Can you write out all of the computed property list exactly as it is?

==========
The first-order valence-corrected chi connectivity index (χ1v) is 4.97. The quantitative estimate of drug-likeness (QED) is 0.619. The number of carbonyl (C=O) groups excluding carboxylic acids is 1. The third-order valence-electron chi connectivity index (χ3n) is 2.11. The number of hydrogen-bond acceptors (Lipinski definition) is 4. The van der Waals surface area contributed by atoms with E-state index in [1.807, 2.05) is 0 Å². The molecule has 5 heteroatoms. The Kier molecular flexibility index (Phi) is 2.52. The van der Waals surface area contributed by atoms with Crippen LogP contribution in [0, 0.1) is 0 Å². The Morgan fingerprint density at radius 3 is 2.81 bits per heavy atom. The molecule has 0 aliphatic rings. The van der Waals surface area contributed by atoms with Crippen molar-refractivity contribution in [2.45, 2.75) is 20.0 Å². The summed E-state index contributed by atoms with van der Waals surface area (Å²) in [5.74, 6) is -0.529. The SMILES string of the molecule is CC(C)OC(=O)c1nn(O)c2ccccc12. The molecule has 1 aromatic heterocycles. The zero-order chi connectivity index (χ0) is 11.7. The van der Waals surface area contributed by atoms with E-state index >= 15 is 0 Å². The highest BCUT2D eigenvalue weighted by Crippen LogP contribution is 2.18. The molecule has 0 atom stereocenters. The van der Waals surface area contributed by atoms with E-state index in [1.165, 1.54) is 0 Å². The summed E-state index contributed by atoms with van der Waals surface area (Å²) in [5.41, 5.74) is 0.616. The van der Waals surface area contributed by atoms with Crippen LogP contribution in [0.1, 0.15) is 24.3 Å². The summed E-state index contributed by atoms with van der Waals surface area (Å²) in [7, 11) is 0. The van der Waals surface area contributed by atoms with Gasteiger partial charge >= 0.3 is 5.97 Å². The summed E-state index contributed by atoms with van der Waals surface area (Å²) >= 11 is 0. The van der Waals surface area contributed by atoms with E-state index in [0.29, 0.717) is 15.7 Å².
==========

The first-order valence-corrected chi connectivity index (χ1v) is 4.97. The quantitative estimate of drug-likeness (QED) is 0.619. The number of carbonyl (C=O) groups excluding carboxylic acids is 1. The third-order valence-electron chi connectivity index (χ3n) is 2.11. The number of hydrogen-bond acceptors (Lipinski definition) is 4. The van der Waals surface area contributed by atoms with E-state index in [1.807, 2.05) is 0 Å². The molecule has 5 heteroatoms. The Kier molecular flexibility index (Phi) is 2.52. The van der Waals surface area contributed by atoms with Crippen LogP contribution in [0, 0.1) is 0 Å². The Morgan fingerprint density at radius 3 is 2.81 bits per heavy atom. The molecule has 0 aliphatic rings. The van der Waals surface area contributed by atoms with Crippen molar-refractivity contribution in [2.45, 2.75) is 20.0 Å². The summed E-state index contributed by atoms with van der Waals surface area (Å²) in [5.74, 6) is -0.529. The SMILES string of the molecule is CC(C)OC(=O)c1nn(O)c2ccccc12. The molecule has 1 aromatic heterocycles. The zero-order chi connectivity index (χ0) is 11.7. The van der Waals surface area contributed by atoms with E-state index >= 15 is 0 Å². The highest BCUT2D eigenvalue weighted by Crippen LogP contribution is 2.18. The molecule has 0 atom stereocenters. The van der Waals surface area contributed by atoms with E-state index in [1.165, 1.54) is 0 Å². The summed E-state index contributed by atoms with van der Waals surface area (Å²) in [5.41, 5.74) is 0.616. The van der Waals surface area contributed by atoms with Crippen LogP contribution in [0.1, 0.15) is 24.3 Å². The summed E-state index contributed by atoms with van der Waals surface area (Å²) in [7, 11) is 0. The van der Waals surface area contributed by atoms with Gasteiger partial charge >= 0.3 is 5.97 Å². The summed E-state index contributed by atoms with van der Waals surface area (Å²) >= 11 is 0. The van der Waals surface area contributed by atoms with E-state index in [0.29, 0.717) is 15.7 Å².